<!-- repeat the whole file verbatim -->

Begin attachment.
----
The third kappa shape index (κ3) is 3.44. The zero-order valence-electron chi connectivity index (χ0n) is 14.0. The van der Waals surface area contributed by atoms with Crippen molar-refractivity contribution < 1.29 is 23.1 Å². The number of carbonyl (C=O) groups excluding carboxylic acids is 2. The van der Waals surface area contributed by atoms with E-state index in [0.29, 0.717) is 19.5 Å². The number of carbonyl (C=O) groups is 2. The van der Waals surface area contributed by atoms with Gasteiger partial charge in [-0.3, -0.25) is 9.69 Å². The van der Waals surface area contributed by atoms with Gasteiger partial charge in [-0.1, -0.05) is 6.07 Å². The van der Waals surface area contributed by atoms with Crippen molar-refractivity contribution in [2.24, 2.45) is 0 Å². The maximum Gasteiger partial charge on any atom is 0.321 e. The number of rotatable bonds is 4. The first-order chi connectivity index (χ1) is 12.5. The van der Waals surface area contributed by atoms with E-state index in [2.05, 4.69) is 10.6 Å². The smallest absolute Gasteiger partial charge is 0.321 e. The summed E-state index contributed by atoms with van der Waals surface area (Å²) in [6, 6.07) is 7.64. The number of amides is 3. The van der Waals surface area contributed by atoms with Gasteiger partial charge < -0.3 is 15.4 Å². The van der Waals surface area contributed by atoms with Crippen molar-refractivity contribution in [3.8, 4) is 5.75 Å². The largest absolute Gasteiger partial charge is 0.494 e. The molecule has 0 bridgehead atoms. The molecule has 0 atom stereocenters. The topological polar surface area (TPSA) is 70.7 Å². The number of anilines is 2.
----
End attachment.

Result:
The third kappa shape index (κ3) is 3.44. The zero-order valence-electron chi connectivity index (χ0n) is 14.0. The van der Waals surface area contributed by atoms with Crippen molar-refractivity contribution < 1.29 is 23.1 Å². The number of carbonyl (C=O) groups excluding carboxylic acids is 2. The van der Waals surface area contributed by atoms with E-state index in [0.29, 0.717) is 19.5 Å². The number of carbonyl (C=O) groups is 2. The van der Waals surface area contributed by atoms with Gasteiger partial charge in [-0.3, -0.25) is 9.69 Å². The van der Waals surface area contributed by atoms with Gasteiger partial charge in [-0.1, -0.05) is 6.07 Å². The van der Waals surface area contributed by atoms with Crippen molar-refractivity contribution in [2.24, 2.45) is 0 Å². The maximum Gasteiger partial charge on any atom is 0.321 e. The number of rotatable bonds is 4. The first-order chi connectivity index (χ1) is 12.5. The van der Waals surface area contributed by atoms with E-state index in [2.05, 4.69) is 10.6 Å². The smallest absolute Gasteiger partial charge is 0.321 e. The summed E-state index contributed by atoms with van der Waals surface area (Å²) in [6, 6.07) is 7.64. The number of amides is 3. The van der Waals surface area contributed by atoms with Gasteiger partial charge < -0.3 is 15.4 Å². The van der Waals surface area contributed by atoms with Crippen molar-refractivity contribution in [3.8, 4) is 5.75 Å². The largest absolute Gasteiger partial charge is 0.494 e. The molecule has 0 bridgehead atoms. The molecule has 0 atom stereocenters. The topological polar surface area (TPSA) is 70.7 Å². The number of anilines is 2.